Most farmers will know the history and meaning behind June first being labelled ‘Gypsy Day’ — not a reference to the Romany travellers of Europe, but a nod to the migration of farming families in early times here in New Zealand. Leading up to the traditional day of farm sales and new contracts, many families packed up their herd and all their belongings, walking the ‘long acre’ to greener pastures.
Today that’s all been changed, but Gypsy Day is still a time for fresh starts. One of the most important comes with the new contracts drawn up for sharemilkers and new staff on dairy farms, which are equal parts home and business in the modern age.
With the introduction of new employment laws this April, 2017 it is definitely a year for concentrating on the details when it comes to farming employment contracts. Amendments to the Employment Act 2000 mean that there’s new ground to cover, ensuring that all parties know their rights and obligations and understand the nature of particulars of the contract they are entering into. It may have an impact well beyond this week of change and new enterprises — indeed, contracts agreed upon now could form the basis for whole farming futures.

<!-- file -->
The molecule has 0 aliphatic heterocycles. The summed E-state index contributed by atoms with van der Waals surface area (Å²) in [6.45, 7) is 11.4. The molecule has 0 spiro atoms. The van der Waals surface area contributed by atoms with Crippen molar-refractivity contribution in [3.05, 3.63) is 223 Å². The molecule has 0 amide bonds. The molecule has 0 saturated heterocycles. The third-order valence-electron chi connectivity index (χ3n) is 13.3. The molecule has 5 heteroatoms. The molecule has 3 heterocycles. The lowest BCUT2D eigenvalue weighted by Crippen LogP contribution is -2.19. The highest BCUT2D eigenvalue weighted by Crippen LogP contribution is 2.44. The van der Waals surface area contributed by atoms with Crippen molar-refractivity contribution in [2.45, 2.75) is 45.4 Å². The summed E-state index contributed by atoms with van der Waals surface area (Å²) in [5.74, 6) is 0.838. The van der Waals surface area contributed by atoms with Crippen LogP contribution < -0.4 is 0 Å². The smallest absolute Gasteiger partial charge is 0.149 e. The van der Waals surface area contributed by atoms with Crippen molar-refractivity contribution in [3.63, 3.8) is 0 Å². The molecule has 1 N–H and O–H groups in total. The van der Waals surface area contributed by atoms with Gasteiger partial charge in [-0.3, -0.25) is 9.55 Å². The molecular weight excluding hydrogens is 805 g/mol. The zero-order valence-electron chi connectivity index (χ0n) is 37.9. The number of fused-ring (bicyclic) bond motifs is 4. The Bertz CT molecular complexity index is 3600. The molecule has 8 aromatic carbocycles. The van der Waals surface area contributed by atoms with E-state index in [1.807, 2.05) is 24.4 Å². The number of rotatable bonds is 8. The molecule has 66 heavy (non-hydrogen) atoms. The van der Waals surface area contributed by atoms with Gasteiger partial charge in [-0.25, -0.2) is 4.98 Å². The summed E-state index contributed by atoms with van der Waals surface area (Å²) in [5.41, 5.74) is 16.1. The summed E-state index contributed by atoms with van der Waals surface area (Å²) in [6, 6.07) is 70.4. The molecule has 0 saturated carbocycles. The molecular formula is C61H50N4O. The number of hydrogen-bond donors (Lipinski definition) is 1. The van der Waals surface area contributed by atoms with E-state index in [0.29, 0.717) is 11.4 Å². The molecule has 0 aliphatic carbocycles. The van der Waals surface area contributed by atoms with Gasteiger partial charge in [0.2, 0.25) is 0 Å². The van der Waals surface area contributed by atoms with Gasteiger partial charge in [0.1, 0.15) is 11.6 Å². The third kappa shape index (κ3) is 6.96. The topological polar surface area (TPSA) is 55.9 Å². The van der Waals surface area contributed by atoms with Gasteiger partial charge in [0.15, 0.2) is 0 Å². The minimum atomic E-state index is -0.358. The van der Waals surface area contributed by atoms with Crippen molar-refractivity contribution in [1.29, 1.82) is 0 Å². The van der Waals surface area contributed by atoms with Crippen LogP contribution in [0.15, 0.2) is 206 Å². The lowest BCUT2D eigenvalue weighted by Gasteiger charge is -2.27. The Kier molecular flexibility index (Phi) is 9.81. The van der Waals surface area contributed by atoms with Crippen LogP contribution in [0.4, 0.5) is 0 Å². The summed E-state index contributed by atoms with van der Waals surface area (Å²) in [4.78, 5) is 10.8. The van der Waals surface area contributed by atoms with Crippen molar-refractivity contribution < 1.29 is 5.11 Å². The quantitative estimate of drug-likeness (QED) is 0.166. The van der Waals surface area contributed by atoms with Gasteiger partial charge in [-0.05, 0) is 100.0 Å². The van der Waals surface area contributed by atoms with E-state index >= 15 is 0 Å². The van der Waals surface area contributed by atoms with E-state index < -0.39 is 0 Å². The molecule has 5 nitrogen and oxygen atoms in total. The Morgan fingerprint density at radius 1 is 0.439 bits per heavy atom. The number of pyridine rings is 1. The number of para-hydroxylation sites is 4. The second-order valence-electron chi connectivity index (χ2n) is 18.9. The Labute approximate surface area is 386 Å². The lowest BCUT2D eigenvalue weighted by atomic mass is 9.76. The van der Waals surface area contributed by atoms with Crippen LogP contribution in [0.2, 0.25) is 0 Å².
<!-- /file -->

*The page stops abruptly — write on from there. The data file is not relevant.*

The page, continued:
One major change covers the issue of hours — which must be agreed upon early, rather than on the fly. This requirement for clear definition of hours means that if there is a requirement to be available in busy periods, such as calving, silage making time or harvest, it must be documented along with equitable compensation for workers. This may be difficult to predict in an industry at the mercy of Mother Nature, so good advice is key. This new nuance to the law may see the end of seasonal averaging in many roles, as inaccuracies might cause an employee’s wage to ‘dip’ below the legislated minimum.
Thankfully, the hard work of comprehending and unpacking the new changes to our employment laws has already been done — local lawyers and advisers have been poring over the technical points well in advance to ensure a smooth as possible transition this Gypsy Week. Farmers undertaking new contracts and unsure of their next move are well advised to seek assistance, as a little work now alongside a professional may save grief later in the year. Putting ‘best practice’ procedures in place now will mean an easier time hiring and retaining good staff this year and into the future.